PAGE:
Making progress

One of BYU’s most glaring weaknesses early in the season was turnovers.

“We had multiple games where we had 20 or close to 20 turnovers. But in the last eight games, we’ve been in the top-ninth percentile in turnovers,” said guard Spencer Johnson. “That’s been awesome. We’ve taken strides the whole season long in that, which is really encouraging.”

During the season, Pope talked frequently about his players “learning the price of winning.” 

That price requires a lot of work and sacrifices. Pope is convinced that the tough times his team experienced will pay off in the long run. 

“I’m so encouraged. Listen, we have a million miles to go and things are about to get so much harder,” he said. “But I don’t know if I could have asked more learning from this young group. They internalized so much and experienced so much for the first time and they kept coming back for more.

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“They kind of felt all the pain that can be associated with it. They felt the exhilaration. They understand how urgent it is walking into every possession of a game to try to win. They also understand that regardless of what happens at any point in a game, they still have the power to make things right, come back and fix it. The fact that they’ve been able to put all those experiences into their hearts so they can match the words with their experiences, I think is incredibly encouraging.

“This is a really special group. What they took in from this season is invaluable,” he continued. “We know that we have a daunting task ahead of us. But I’m super excited to start that climb with these guys because they proved a lot this year — mostly, they proved who they are and what they’re about.”

Next season’s roster

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From there, who knows how the transfer portal might affect this team, with players leaving and new ones taking their place. 

Freshman Braeden Moore, who redshirted this season, entered the transfer portal over the weekend.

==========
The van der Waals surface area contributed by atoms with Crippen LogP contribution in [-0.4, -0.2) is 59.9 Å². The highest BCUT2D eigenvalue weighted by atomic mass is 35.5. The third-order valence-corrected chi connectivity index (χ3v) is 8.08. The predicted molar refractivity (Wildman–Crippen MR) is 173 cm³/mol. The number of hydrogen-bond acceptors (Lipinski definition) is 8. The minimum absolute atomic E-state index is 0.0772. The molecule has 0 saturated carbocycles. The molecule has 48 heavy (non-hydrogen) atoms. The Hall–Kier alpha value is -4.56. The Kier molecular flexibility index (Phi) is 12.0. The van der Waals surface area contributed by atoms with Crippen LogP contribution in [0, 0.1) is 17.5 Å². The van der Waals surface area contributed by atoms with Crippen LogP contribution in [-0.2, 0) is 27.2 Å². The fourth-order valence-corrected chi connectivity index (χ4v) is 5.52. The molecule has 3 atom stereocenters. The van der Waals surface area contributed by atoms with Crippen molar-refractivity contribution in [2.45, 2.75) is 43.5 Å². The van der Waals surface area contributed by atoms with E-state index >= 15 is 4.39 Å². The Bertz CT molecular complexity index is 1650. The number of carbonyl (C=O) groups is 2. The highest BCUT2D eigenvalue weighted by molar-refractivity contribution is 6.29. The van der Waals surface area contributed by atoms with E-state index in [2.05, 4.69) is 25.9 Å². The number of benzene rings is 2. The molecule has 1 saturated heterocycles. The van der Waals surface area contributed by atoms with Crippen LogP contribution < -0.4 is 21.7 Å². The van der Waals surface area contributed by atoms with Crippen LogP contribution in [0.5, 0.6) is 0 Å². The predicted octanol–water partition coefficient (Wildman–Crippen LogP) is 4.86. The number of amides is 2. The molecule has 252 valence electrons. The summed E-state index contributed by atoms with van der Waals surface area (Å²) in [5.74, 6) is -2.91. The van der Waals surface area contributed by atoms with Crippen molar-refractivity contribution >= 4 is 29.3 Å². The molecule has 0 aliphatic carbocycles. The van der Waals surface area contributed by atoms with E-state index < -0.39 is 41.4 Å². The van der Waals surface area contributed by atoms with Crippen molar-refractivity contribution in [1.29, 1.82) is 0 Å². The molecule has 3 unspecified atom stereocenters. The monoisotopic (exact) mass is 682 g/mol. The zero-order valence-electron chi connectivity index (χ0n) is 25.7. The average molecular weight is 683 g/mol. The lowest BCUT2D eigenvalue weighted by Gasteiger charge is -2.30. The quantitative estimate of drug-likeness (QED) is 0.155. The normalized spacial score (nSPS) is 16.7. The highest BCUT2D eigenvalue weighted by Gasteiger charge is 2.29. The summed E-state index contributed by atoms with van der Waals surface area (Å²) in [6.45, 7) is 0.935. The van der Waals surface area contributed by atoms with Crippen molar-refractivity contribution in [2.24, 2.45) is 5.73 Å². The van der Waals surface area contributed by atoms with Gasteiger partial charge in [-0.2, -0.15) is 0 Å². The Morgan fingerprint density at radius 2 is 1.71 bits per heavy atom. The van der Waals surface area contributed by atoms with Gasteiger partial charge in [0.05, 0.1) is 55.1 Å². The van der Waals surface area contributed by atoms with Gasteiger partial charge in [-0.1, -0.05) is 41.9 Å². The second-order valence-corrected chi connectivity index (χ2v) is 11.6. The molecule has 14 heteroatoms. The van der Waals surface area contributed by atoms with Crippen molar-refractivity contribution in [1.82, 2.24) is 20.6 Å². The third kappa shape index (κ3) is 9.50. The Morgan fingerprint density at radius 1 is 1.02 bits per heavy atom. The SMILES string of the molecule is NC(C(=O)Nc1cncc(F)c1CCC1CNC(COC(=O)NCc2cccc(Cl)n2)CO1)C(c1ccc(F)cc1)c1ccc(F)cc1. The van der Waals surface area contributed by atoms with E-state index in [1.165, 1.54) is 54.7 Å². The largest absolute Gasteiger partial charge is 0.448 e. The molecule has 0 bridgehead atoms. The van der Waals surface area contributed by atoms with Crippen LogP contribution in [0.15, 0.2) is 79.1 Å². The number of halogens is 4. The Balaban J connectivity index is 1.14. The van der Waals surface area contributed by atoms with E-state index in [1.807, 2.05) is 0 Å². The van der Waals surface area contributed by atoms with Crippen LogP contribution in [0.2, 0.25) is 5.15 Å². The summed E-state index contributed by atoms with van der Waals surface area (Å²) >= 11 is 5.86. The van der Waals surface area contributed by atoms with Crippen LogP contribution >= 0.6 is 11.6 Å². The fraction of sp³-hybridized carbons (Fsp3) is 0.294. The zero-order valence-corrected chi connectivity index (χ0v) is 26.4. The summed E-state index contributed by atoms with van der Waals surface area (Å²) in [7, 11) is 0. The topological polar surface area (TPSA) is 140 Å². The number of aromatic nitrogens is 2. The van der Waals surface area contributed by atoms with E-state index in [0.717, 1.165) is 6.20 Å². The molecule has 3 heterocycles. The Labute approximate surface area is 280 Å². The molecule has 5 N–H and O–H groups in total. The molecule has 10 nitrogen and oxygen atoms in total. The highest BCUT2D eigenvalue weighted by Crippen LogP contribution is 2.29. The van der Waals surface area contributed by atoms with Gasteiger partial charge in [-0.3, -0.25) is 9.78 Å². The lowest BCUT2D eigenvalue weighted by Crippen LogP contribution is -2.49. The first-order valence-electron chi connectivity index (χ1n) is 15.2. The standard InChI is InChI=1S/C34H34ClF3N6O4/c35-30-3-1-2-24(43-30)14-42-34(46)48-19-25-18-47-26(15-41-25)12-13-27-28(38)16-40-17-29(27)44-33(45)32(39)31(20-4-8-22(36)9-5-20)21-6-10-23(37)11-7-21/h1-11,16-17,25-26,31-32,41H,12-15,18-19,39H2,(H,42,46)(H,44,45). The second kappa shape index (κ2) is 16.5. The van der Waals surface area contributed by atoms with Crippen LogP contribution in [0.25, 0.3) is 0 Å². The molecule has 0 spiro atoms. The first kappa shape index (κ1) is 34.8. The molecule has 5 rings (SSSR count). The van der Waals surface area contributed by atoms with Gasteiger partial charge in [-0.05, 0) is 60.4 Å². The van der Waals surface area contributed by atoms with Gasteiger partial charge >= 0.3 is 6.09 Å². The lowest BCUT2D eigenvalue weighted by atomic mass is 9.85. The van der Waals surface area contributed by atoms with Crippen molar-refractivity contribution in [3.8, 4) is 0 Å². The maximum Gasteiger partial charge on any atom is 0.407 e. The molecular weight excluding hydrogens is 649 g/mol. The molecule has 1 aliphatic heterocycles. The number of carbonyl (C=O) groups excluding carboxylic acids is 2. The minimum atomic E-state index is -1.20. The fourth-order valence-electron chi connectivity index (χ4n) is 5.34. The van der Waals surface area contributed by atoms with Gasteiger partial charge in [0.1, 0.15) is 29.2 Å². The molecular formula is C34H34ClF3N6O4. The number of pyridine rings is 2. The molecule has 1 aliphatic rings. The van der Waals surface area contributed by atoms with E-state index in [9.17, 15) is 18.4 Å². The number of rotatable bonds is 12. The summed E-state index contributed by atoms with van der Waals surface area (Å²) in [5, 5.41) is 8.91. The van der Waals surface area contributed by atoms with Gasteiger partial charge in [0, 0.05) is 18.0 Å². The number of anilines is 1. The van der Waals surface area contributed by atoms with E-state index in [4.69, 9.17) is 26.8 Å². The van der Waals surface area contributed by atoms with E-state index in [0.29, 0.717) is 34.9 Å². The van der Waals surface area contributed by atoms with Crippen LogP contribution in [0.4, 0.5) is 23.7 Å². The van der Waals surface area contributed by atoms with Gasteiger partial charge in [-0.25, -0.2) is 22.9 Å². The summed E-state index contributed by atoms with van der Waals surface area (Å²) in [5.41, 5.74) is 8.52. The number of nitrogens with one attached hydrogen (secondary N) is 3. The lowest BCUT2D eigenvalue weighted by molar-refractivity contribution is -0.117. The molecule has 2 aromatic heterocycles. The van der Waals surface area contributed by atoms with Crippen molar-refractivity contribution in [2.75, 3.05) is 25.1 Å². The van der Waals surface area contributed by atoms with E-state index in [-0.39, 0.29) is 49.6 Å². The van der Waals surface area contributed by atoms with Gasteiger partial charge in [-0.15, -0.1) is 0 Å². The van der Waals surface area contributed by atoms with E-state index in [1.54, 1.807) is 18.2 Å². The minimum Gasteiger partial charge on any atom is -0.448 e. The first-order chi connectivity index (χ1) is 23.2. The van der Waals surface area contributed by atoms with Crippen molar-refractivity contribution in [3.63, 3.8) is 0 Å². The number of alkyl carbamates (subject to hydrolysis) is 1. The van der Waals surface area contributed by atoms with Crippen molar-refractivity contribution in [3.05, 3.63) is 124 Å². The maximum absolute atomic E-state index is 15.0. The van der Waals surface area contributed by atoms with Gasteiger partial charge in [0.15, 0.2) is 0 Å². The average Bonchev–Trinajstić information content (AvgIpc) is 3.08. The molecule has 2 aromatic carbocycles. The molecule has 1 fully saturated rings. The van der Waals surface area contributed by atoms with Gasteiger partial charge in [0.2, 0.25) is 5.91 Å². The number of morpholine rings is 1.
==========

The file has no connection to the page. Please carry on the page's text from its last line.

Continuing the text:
BYU boasts a nucleus of young players that gained invaluable experience, including freshmen Dallin Hall and Richie Saunders. Sophomore Fousseyni Traore was the Cougars’ leading scorer and rebounder. Sophomore Jaxson Robinson showed flashes of his potential, while sophomore Atiki Ally Atiki took some strides in a reserve role.

Johnson, who shot a team-leading 46% from 3-point range, provided experience and leadership. 

Guard Trevin Knell was sidelined for the entire season after undergoing shoulder surgery last summer, while guard Tanner Toolson played early in the season but an injury took him out of action.

Noah Waterman seemed to struggle finding his role, while Trey Stewart saw limited action. Tredyn Christensen carved out some playing time due to the Cougars’ lack of size. 

BYU didn’t sign any new players in November. Jake Whalin, who signed with the Cougars in 2020, is returning home from a mission. He was a nominee for the McDonald’s All-America team out of Timpview High. 

Pope said he’ll be aggressive in the transfer portal, looking to add talent, depth and experience to his roster going into next season. 

BYU head coach Mark Pope talks to an official during game against Weber State in Provo on Thursday, Dec. 22, 2022. BYU won 63-57.
BYU coach Mark Pope talks to an official while playing the Weber State Wildcats in Provo on Thursday, Dec. 22, 2022. BYU won 63-57. | Ben B. Braun, Deseret News